Guest post by Michael Bellofatto, Principal Horn, Orchestra of Indian Hill
You would be hard-pressed to find a horn player who doesn’t have a special affection for Mahler’s music. Even before you get a picture of the symphony as a whole, the parts themselves immediately jump out at you. Mahler’s writing can be challenging for the horn from a standpoint of technique and endurance, but is also very idiomatic and musically satisfying to play. Horn players are usually happy to have their playing abilities taken to their limits as long as the music is written in a way that understands and respects the instrument, and Mahler is a great example of how to do this well.
He takes advantage of the entire range of the horn, both in terms of pitch and character. In the same symphony, the horn might be playing a sombre dirge in the range of the tuba, a tender melodic solo, a sparkling fanfare, or soaring descant. Mahler also wrote for expanded horn sections in most of his symphonies, dwarfing the other brass sections.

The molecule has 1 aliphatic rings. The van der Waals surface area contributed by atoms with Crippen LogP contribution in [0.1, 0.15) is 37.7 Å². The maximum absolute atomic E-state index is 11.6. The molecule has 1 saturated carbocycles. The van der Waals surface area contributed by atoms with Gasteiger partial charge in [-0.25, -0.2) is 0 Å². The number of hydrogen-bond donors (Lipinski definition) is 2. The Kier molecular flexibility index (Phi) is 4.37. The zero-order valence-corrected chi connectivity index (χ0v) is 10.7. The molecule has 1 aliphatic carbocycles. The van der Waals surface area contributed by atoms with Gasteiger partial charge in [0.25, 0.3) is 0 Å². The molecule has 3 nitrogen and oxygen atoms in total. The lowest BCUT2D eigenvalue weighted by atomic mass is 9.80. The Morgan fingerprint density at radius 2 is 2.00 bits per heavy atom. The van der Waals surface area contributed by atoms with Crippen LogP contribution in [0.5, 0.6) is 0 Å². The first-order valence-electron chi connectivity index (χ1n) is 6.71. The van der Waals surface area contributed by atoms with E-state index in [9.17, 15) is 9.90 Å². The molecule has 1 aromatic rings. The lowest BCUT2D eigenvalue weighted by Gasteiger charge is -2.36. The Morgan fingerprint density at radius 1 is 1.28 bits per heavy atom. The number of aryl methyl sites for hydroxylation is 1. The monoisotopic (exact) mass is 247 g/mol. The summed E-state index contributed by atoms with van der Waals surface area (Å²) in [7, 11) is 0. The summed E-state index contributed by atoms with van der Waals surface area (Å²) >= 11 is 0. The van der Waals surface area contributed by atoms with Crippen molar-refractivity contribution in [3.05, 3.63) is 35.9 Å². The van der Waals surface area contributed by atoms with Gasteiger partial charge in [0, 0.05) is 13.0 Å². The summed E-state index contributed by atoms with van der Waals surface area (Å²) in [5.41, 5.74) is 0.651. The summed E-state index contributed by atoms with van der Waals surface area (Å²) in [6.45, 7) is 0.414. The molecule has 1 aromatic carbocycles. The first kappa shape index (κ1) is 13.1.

In the triumphant finale of the First Symphony, he uses his battery of seven horns to great dramatic effect by having them rise from their chairs to deliver the final motif in ringing bell tones. Apart from bringing the sound of the horn to the forefront, it’s a visual one doesn’t often see in a symphonic concert. Plus, it saves us the trouble of having to get up later for the orchestra bows.
See Michael Bellofatto and Orchestra of Indian Hill perform Mahler’s First on Saturday, January 26!
Orchestra of Indian Hill
Bruce Hangen | Artistic Director & Conductor
Mahler | Sibelius
Saturday, January 26 | 7:30pm | Buy Tickets
Know the Score: Pre-concert talk with Bruce at 6:30pm
Encore Café: Post-concert coffee & dessert with Q&A
Littleton High School Performing Arts Center
56 King Street, Littleton, MA